Ani Difranco – Little Plastic Castle
Mike’s still branching out and away from his safe, known, hard rawk happy place by reviewing some of the stuff I bought for myself in Toronto last October. It’s healthy for Mike, and he’s lucky I sent him the stuff in the first place. 😉
The thing with Ani is that no matter what she does, there’s always gonna be somebody who says she should have done something differently. She’s not angry enough. She’s not like she used to be. She’s gone off in some (insert criticism here) wrong direction. The music’s not melodic enough. It’s too SOMETHING, either way. Another big one is that she’s had incredible success with her own label, boldly avoiding the majors, so she must be Up To Something. Well you know what, she IS up to something. She’s making great records, on her own terms, and it’s clear she’s having a blast.
I should note, for the sake of you reading this, that I have owned and/or at least heard all of her albums, over the years. I didn’t own them all when they came out, I didn’t hear them in order, and I don’t own them all now (I wish I did). But I am a fan of hers, and am always happy to spin one of her discs.
So for all that, I can say that Little Plastic Castle is fairly typical Ani for this period of her career. It’s slick, it’s accessible, and it’s still edgy enough to make even the old-school hardcore Ani fans nod knowingly. By 1998, Ani had definitely changed, and grown, from the young woman who burst out of the gates as a superlative creative artist. And what a guitar player! So cool. By the time of this, her 8th record, she was established and seasoned and still just as capable of anything. And she was riding high on Living In Clip, a brilliant live record. The future was limitless. Wiki reminded me that the song Glass House was even nominated for a Grammy!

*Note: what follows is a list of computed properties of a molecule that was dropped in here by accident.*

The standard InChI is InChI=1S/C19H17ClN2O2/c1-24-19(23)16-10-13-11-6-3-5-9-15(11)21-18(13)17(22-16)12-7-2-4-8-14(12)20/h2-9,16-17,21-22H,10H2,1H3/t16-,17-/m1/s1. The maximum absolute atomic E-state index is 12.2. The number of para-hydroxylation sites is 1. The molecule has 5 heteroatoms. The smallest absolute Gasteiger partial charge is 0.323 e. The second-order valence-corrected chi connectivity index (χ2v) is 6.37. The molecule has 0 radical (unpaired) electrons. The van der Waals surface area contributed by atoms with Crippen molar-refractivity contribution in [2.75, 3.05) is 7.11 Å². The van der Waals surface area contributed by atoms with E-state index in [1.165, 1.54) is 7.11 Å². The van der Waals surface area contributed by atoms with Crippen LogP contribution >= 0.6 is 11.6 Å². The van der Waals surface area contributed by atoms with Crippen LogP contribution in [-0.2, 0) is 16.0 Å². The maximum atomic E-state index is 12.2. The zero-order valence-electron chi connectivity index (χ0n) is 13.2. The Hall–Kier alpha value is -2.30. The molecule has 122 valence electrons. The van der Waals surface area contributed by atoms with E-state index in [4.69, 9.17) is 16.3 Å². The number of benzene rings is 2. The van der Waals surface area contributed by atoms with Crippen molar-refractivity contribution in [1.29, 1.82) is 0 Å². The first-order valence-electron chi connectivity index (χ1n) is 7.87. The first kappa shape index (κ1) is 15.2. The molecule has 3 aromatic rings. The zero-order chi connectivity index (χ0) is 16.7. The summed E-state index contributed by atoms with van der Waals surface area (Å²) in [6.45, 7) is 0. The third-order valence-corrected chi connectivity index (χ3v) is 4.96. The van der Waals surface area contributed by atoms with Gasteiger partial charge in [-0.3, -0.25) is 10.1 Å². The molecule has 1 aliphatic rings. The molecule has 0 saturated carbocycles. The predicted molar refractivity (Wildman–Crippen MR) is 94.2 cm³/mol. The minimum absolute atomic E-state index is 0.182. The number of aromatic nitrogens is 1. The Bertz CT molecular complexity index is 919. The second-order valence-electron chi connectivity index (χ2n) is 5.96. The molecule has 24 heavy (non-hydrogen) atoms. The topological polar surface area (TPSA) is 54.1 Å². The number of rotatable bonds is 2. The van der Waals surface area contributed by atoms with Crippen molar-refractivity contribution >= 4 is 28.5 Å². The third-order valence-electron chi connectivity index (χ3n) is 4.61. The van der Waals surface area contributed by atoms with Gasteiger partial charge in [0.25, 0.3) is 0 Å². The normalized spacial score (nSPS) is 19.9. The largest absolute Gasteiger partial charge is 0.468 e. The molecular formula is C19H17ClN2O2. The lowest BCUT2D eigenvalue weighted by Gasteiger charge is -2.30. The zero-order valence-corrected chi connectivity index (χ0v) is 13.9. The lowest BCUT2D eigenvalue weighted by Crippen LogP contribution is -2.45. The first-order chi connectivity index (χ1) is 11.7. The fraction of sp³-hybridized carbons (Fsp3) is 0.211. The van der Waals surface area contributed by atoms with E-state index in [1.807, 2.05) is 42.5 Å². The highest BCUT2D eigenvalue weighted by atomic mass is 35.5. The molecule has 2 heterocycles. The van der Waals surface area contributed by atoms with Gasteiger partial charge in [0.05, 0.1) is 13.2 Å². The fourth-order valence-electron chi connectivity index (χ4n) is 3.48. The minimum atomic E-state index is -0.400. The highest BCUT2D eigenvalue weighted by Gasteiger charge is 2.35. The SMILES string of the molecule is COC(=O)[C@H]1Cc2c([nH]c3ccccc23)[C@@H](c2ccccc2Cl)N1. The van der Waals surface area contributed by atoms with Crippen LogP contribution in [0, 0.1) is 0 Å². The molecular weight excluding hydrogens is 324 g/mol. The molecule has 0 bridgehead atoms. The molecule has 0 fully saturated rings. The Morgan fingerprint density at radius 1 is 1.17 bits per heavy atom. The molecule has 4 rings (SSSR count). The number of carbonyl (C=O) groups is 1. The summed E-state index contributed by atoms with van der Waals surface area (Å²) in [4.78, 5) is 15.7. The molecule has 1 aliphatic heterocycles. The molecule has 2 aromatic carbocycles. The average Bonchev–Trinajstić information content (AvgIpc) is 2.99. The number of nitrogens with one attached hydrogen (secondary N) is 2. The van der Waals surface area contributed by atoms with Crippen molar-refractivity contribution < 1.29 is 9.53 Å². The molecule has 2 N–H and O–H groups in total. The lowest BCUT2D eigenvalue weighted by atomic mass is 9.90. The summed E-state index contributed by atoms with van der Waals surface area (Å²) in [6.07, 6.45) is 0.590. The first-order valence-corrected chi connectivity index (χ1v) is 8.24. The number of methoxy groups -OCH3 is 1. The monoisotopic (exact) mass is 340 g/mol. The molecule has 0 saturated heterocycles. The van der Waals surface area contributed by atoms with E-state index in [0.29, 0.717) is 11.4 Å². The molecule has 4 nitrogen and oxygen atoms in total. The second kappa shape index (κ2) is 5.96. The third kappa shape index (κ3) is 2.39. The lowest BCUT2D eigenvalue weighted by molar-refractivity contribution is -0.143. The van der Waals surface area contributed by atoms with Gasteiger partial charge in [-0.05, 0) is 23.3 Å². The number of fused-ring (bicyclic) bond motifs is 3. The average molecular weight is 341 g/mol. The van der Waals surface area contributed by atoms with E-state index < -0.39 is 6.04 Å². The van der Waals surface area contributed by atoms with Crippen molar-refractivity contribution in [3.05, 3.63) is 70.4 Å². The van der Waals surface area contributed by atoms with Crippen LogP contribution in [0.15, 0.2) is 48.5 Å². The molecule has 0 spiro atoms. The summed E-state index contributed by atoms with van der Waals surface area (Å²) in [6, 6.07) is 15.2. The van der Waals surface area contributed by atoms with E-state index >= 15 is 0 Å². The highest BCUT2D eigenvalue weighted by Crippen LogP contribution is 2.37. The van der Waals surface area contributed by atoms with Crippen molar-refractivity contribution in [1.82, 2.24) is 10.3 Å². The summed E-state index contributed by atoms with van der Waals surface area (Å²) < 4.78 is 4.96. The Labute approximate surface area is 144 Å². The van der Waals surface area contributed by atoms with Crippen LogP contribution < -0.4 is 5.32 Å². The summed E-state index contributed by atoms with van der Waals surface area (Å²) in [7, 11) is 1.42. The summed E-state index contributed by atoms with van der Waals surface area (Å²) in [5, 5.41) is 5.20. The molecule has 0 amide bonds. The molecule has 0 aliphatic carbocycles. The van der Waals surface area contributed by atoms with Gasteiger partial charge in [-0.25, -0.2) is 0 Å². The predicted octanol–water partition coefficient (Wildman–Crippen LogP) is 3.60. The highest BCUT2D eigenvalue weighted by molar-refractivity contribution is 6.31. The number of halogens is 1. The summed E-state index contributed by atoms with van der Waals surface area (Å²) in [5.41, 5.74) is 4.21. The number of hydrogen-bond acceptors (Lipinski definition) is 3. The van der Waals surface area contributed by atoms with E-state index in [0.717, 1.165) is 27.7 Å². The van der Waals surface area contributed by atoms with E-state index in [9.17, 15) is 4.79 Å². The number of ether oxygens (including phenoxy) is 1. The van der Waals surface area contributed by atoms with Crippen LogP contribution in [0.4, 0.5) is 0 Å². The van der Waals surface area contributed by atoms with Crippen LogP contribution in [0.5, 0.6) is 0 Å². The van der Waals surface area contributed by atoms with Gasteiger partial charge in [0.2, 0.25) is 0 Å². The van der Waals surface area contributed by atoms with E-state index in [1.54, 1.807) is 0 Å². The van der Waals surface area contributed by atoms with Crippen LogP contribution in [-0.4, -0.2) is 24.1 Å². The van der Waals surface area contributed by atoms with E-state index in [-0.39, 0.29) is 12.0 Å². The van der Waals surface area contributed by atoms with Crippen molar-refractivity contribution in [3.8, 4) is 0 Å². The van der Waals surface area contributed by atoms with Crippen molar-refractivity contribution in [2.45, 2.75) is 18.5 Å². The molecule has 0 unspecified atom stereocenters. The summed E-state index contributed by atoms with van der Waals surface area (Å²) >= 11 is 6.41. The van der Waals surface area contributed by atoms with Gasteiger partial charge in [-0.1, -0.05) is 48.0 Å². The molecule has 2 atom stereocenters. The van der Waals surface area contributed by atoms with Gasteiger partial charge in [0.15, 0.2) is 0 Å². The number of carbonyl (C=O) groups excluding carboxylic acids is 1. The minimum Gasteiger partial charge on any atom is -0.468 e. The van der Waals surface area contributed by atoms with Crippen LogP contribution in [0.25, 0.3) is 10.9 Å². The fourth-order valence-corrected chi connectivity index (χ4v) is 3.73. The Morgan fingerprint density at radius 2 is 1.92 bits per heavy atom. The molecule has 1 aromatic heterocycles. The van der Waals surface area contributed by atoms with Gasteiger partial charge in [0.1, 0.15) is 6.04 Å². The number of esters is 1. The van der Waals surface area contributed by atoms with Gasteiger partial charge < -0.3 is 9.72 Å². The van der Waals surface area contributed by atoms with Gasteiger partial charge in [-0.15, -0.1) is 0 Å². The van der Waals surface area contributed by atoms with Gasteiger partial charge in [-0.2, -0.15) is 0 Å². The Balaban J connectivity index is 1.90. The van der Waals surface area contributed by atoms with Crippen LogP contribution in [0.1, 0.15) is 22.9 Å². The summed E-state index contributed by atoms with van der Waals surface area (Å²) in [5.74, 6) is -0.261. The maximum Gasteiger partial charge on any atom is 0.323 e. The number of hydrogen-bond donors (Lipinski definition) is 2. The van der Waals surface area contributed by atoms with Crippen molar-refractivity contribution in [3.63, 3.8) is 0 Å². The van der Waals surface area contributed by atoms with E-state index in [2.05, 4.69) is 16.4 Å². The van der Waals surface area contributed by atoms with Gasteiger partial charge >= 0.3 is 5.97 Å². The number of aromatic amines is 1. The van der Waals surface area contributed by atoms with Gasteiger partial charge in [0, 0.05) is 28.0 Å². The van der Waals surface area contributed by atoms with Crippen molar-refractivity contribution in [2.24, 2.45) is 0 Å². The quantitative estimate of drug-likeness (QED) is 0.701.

Wrapped in excellent and controlled music, and with lyrical blasts of an intelligence and capability many artists would kill for, this record contains moments of angry, hopeful, silly, thoughtful, adventurous, powerful and beautiful. In other words, it’s Ani. She’s not afraid to explore. She’s not afraid to laugh. She’s not afraid of, well, anything. She is just full-on.
I don’t really have favourite songs from this record, ones that I skip to or play more often. I tend to just let it play. If that sounds like a cop-out to you, from a review or write-up perspective, I can live with that. I don’t have a need to go through this, song for song. It’s all good. I’d recommend it (and the excellent 2-CD collection called Canon), if you’re looking to give her a try and can find a reasonably-priced copy. You’ll love it.
Cool aside: One of the drummers on this record, Andy Stochkansky, enjoyed a solo career that had some success (and should have had more). We got to see him perform in Saskatoon, at Louis’, but at first I couldn’t remember when or with whom. So I emailed James, who was also at this show, and of course he had a note of it. We saw Stochansky as an opening act for Emm Gryner, on 2002-10-23. He put on a really cool show. This would have been around the time of Five Star Motel, and the song of his that you probably know, Wonderful (It’s Superman). I remember our buddy Rowan chatting with him, as he came out into the crowd after his set. But I don’t recall what they talked about. Knowing Rowan, it could have been anything (poor Andy!). James also noted that Emm Gryner looked pretty damn hot in that dress she had on, for her portion of the show. True, true. Anyway. This isn’t much to do with Ani, anymore, so I’ll stop.